Becoming Intimate with the Earth
by Pauline Le Bel

 There is a compelling new narrative for the world—a soul-stirring
story that recreates the role of humans and offers hope in
these challenging times.
Becoming Intimate with the Earth invites
the reader to live inside this narrative and to embrace the
blessing as well as the shadow of modern culture.

It seamlessly weaves together our new science-based
cosmology, the traditional wisdom of indigenous people,
and the author’s passionate engagement with life.

186 pages - soft cover
Includes poems, graphics, intimacy practices, resources

$19.95
(plus shipping and handling)

 
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 "Pauline’s book is a love letter to the intimate relationship of a living being nested within the caring embrace of life. It is an Elder’s gift of wisdom to those who would follow her footsteps into a close and sensual practice of oneness with the planet. It is an ode to and a canticle of belonging guiding our hearts to a deeper relationship with each other, with our communities and with the universe that birthed us into being. You will finish this book wiser, more open and inspired to engage in a daily recommitment to your place in the web of life."
                              Chris Corrigan, Open Space Facilitator.

  CFP Home                                                                             Press Release
  Flourishing Earth Project

Table of Contents

The Ways of Intimacy


About the Author
(Or just scroll down)

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Book Description and Contents

 


CONTENTS

Introducing Pauline
Born Into a Story
Introduction to the Ways of Intimacy

 The Way of  Wonder

The Way of  Emptiness

The Way of  Imagining

The Way of  Transformation

The Way of Community 

Intimacy Practices
Recommended Reading
Recommended Viewing
Resources and Links
Acknowledgments
About the Author


 

“… an insightful, creative, compelling and very readable presentation of this vitally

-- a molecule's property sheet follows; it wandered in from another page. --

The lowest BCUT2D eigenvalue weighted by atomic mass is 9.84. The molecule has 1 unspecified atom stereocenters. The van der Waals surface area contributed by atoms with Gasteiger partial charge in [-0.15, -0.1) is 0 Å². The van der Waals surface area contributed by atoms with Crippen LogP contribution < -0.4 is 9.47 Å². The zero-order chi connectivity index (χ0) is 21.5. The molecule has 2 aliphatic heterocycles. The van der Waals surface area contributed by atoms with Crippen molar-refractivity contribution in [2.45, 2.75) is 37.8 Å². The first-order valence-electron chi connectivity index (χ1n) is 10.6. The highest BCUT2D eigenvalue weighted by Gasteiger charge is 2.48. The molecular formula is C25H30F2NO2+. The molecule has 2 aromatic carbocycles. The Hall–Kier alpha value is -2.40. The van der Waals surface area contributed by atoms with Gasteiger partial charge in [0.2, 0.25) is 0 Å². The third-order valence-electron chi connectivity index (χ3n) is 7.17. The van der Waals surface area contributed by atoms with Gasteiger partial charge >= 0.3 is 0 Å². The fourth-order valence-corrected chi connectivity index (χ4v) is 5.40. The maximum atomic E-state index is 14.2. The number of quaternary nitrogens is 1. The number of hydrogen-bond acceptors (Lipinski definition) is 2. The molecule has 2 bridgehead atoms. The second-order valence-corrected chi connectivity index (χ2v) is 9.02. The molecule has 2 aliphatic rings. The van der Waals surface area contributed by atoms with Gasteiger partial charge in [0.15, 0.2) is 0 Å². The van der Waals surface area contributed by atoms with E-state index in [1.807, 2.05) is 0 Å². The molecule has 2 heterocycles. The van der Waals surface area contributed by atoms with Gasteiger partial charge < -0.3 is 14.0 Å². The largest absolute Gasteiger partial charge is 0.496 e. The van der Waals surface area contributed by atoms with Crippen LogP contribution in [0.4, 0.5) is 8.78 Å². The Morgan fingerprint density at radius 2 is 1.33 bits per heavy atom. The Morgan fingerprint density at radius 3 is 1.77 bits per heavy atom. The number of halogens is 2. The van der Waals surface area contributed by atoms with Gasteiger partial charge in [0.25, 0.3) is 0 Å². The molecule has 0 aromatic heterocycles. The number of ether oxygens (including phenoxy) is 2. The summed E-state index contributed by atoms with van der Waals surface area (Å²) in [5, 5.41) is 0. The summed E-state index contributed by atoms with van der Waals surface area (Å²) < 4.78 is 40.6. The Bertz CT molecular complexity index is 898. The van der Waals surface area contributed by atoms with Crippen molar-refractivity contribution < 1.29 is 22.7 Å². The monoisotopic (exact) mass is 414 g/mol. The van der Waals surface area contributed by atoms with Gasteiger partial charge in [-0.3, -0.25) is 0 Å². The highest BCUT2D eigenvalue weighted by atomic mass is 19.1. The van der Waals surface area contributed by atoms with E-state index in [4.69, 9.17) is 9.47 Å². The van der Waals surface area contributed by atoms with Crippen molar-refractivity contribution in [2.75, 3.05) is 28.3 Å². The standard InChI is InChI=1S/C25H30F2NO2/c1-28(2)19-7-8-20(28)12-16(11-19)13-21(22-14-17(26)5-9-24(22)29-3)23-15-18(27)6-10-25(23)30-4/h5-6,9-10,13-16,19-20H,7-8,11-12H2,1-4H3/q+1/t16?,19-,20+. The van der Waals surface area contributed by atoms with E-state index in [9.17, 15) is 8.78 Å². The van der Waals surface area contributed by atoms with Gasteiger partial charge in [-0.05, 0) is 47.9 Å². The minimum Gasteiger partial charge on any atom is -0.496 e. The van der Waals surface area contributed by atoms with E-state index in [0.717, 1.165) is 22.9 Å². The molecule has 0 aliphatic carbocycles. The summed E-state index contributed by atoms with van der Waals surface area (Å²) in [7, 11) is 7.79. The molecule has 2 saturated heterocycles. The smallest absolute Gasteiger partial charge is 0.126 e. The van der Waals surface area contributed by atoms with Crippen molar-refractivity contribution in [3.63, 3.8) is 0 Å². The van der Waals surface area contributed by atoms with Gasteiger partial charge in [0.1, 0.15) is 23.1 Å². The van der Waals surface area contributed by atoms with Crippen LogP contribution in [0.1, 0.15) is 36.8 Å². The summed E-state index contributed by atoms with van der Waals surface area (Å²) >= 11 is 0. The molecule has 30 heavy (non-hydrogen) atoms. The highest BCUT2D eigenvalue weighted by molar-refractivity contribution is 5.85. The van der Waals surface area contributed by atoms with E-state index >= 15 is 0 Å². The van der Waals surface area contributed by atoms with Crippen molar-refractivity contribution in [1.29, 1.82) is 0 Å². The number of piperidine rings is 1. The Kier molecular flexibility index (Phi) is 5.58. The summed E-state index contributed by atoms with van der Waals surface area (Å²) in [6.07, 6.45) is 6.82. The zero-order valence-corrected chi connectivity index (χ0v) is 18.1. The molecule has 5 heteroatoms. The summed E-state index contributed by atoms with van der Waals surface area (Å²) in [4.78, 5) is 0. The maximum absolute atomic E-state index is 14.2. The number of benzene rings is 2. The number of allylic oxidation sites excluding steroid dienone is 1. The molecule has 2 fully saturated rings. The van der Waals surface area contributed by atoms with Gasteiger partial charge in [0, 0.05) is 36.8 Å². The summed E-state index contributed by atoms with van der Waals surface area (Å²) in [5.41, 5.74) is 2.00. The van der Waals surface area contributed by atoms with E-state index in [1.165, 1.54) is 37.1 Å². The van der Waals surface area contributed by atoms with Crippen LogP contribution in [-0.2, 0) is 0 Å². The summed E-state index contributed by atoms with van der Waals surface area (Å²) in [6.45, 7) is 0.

important message … I have been inspired by reading this book!”
                          Peter Berry, Bill and Melinda Gates Foundation


Introduction to the Ways of Intimacy

Twenty years ago, I read a book by Matthew Fox called Original Blessing. It stopped me in my tracks. Matthew Fox is a distinguished theologian who has authored 30 books. He is known for his scholarship, his love of life, his passion for justice, and his courage to tell the truth. Here was a priest telling me I was not born with Original Sin, a model used by the Catholic Church that assigned guilt and awakened shame. Rather, said this radical priest, I was born with Original Blessing. Here was a story to revolutionize the purpose of the spiritual life. The Old Story that we were sinful and needed to be redeemed by prayer and sacrifice was being replaced by a more empowering, life-affirming story: the Universe welcomes us, our arrival is a blessing. All life is a blessing.    
          Matthew Fox was calling for a return to the early mystical tradition of Christianity, which was Earth-honoring. He outlined four paths to a spiritual life—the Via Positiva, the Via Negativa, the Via Creativa, and the Via Transformativa. They became wholesome, powerful guides for me. Years later, I was introduced to the wisdom of Joanna Macy, a Buddhist scholar, eco-philosopher, environmental activist, and the author of eight books. Macy is a highly respected voice in the movements for peace, justice, and ecological renewal. She has created a revolutionary framework for personal and social change in her workshops, The Work That Reconnects.